And yet, I was confused. Hadn’t we just spoken the day before, her voice ringing through the phone with upbeat advice about my tragic woes of a 23-year-old? Twenty-four hours later, she’s telling me that she just underwent some minor procedures, having not warned me because she wanted to gather the necessary information. She presented me with what they knew so far: After spotting blood in her urine, she immediately went to the doctor, where they determined she didn’t have a normal blood cell count. After further testing, it turns out she has cancer. In the bladder, but it may have spread.
I’ll always remember that I was wearing a red short sleeve turtleneck, standing on a street corner in the Lower East Side, trying to find a restaurant for the birthday dinner of a guy I’d recently met on OkCupid. My heart rate rose, my face flushed, my hands started shaking. I told her I’d come home as soon as possible, that she should get some rest.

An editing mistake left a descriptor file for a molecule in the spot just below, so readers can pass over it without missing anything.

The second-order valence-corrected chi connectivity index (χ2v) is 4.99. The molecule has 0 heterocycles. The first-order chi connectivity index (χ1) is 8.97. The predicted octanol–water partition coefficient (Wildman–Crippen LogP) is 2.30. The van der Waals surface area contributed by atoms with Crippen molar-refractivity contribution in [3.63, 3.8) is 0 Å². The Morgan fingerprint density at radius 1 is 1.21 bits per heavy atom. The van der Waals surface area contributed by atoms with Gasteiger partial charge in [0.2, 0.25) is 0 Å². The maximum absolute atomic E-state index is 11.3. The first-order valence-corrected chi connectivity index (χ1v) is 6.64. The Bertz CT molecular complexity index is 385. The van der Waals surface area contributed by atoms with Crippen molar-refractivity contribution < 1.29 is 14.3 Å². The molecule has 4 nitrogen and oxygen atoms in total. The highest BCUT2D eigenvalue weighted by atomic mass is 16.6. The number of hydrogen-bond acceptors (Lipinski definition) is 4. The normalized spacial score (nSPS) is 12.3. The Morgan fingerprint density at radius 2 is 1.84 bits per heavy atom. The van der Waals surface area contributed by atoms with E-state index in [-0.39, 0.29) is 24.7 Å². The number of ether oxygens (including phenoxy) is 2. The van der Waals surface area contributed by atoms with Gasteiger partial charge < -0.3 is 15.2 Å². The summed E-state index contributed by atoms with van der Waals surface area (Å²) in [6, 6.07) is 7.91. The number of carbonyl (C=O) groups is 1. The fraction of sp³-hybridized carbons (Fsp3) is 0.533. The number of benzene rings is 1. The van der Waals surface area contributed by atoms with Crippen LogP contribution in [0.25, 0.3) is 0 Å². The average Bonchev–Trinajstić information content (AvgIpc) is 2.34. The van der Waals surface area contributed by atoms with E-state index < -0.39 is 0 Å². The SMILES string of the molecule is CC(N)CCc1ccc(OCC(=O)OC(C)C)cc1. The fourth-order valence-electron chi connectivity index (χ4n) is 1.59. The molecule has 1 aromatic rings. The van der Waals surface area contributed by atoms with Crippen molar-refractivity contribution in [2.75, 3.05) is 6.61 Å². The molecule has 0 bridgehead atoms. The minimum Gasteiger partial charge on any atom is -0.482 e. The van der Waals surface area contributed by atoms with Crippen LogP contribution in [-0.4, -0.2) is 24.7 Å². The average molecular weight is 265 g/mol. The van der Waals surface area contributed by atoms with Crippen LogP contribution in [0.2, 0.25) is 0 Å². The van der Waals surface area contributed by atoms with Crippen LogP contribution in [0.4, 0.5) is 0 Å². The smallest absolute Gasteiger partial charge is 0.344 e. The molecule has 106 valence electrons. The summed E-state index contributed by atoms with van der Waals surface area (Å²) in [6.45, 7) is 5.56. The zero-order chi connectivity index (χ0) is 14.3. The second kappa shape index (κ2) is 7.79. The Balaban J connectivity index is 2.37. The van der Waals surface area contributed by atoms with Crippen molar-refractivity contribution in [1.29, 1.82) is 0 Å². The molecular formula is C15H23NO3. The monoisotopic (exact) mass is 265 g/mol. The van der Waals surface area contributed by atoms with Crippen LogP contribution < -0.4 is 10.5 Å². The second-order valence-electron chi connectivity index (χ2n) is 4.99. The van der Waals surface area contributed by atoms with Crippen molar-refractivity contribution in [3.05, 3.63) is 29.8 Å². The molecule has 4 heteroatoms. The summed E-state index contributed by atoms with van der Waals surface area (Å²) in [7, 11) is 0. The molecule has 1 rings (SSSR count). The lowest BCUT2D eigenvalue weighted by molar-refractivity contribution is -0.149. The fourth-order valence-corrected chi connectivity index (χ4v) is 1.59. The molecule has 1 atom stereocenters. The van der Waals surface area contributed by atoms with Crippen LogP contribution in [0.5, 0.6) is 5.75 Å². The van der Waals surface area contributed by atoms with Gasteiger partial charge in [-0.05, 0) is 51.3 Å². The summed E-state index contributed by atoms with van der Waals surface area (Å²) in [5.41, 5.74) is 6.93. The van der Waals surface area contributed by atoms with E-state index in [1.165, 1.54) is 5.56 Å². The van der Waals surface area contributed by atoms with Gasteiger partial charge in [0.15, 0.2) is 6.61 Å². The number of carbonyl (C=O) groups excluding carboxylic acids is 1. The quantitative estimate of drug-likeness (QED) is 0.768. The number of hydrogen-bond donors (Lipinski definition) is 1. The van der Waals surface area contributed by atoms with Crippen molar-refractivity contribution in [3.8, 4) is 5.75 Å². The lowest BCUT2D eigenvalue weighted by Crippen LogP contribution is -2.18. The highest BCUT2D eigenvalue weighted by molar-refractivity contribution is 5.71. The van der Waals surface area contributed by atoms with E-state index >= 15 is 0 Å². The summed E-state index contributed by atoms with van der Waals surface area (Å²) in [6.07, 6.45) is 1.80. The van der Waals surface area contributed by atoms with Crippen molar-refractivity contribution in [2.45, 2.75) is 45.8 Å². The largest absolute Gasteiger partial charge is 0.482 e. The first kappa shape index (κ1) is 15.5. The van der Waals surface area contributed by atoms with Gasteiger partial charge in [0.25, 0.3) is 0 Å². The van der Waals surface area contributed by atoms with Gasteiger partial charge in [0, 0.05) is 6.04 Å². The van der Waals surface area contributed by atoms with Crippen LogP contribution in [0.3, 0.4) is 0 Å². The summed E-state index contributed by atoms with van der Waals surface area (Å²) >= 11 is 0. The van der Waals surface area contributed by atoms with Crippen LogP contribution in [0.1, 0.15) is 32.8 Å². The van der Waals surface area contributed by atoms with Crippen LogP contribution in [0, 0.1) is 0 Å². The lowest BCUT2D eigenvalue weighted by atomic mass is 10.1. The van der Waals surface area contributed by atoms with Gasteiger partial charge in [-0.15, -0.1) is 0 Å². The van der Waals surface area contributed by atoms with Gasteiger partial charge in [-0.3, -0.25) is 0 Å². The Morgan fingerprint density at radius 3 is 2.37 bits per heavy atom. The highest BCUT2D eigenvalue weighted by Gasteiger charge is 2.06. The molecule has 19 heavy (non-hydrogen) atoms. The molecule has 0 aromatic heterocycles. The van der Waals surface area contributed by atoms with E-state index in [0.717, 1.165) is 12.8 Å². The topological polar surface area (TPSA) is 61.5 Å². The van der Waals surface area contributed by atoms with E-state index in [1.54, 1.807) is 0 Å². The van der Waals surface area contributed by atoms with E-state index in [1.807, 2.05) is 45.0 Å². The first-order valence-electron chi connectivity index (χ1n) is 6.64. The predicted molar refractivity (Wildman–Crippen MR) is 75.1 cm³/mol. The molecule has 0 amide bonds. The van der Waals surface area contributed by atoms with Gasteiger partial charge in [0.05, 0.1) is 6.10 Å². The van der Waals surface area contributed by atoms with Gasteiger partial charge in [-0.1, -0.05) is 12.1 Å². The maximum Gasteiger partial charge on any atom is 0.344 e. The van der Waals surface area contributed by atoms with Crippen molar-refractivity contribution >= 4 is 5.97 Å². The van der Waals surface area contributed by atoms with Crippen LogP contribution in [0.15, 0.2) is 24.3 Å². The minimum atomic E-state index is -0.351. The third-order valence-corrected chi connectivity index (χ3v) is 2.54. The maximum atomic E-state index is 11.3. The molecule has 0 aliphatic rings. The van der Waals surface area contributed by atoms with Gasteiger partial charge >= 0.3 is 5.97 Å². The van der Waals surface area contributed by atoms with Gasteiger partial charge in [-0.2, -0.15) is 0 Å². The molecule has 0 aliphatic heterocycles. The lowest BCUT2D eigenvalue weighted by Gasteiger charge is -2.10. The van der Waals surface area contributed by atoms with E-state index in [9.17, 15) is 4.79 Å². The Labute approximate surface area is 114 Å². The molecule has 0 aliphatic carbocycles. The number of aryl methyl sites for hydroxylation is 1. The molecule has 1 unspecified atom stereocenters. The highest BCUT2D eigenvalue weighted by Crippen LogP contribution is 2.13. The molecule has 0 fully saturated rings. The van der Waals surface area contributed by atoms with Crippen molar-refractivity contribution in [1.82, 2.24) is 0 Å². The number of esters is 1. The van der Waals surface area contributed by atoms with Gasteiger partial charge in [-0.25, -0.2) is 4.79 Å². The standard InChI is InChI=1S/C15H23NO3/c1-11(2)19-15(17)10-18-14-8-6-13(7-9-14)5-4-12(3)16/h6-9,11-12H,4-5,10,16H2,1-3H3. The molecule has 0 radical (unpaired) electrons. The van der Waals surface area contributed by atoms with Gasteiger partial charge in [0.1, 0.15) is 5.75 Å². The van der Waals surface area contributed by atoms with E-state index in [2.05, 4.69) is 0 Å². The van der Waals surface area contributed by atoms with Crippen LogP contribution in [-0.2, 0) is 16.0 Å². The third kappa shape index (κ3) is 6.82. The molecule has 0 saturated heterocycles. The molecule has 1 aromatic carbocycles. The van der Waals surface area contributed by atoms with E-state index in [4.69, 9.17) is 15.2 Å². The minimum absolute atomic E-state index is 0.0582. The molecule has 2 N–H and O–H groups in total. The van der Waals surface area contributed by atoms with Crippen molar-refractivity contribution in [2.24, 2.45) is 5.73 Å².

I texted my brother and sister-in-law to inform them that I was on the way to their apartment on the Upper East Side. Drop whatever you’re doing and please meet me there, I said. It’s important, I added. I didn’t know if they knew yet.
I was an unexplained no-show to the birthday dinner.
On the ride to my brother’s place, I wondered if the people sitting across from me on the train could tell that my life had just changed. If they thought the tears wobbling on the brim of my eyes were leftover from a fight with my nonexistent boyfriend, or perhaps because I’d just seen a moving Broadway musical. I wondered why I never noticed other people’s lives crashing down around me while I sat reading some silly teenage fiction book each morning on the subway.
Given the late stage of my mother’s diagnosis, the dread hung heavy. Optimism on the outside, of course, but dread on the inside. Five months after that phone call, as my mother lay on her death bed, I was brave enough to ask her about her initial reaction to the news. She said that before they even found out the severity of her condition, she knew it was her time. She just knew.